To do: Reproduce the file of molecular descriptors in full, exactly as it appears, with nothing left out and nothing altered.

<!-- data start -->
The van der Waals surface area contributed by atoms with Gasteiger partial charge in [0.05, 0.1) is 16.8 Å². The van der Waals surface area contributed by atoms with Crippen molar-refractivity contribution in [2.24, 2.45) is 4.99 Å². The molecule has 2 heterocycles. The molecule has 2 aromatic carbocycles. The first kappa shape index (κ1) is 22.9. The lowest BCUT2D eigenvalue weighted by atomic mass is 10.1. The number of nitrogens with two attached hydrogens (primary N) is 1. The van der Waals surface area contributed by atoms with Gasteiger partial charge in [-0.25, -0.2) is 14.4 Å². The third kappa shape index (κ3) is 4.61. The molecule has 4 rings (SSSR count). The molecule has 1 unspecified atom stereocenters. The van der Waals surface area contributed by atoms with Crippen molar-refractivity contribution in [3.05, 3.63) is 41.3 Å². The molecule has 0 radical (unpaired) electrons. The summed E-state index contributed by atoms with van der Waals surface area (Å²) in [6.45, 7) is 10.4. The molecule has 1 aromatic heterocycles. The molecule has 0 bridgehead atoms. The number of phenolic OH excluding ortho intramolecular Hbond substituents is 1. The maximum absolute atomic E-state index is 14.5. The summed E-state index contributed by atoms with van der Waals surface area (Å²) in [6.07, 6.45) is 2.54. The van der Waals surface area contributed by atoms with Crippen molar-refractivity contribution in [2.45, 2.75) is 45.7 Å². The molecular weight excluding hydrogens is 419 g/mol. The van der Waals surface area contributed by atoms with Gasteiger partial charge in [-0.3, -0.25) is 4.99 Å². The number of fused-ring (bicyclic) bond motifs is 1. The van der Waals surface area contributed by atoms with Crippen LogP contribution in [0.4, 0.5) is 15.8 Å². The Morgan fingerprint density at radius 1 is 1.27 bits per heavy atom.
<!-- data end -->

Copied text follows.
The van der Waals surface area contributed by atoms with Gasteiger partial charge in [0.05, 0.1) is 16.8 Å². The van der Waals surface area contributed by atoms with Crippen molar-refractivity contribution in [2.24, 2.45) is 4.99 Å². The molecule has 2 heterocycles. The molecule has 2 aromatic carbocycles. The first kappa shape index (κ1) is 22.9. The lowest BCUT2D eigenvalue weighted by atomic mass is 10.1. The number of nitrogens with two attached hydrogens (primary N) is 1. The van der Waals surface area contributed by atoms with Gasteiger partial charge in [-0.25, -0.2) is 14.4 Å². The third kappa shape index (κ3) is 4.61. The molecule has 4 rings (SSSR count). The molecule has 1 unspecified atom stereocenters. The van der Waals surface area contributed by atoms with Crippen molar-refractivity contribution in [3.05, 3.63) is 41.3 Å². The molecule has 0 radical (unpaired) electrons. The summed E-state index contributed by atoms with van der Waals surface area (Å²) in [6.45, 7) is 10.4. The molecule has 1 aromatic heterocycles. The molecule has 0 bridgehead atoms. The number of phenolic OH excluding ortho intramolecular Hbond substituents is 1. The maximum absolute atomic E-state index is 14.5. The summed E-state index contributed by atoms with van der Waals surface area (Å²) in [6.07, 6.45) is 2.54. The van der Waals surface area contributed by atoms with Crippen molar-refractivity contribution in [2.45, 2.75) is 45.7 Å². The molecular weight excluding hydrogens is 419 g/mol. The van der Waals surface area contributed by atoms with Gasteiger partial charge in [-0.3, -0.25) is 4.99 Å². The number of fused-ring (bicyclic) bond motifs is 1. The van der Waals surface area contributed by atoms with Crippen LogP contribution in [0.4, 0.5) is 15.8 Å². The Morgan fingerprint density at radius 1 is 1.27 bits per heavy atom.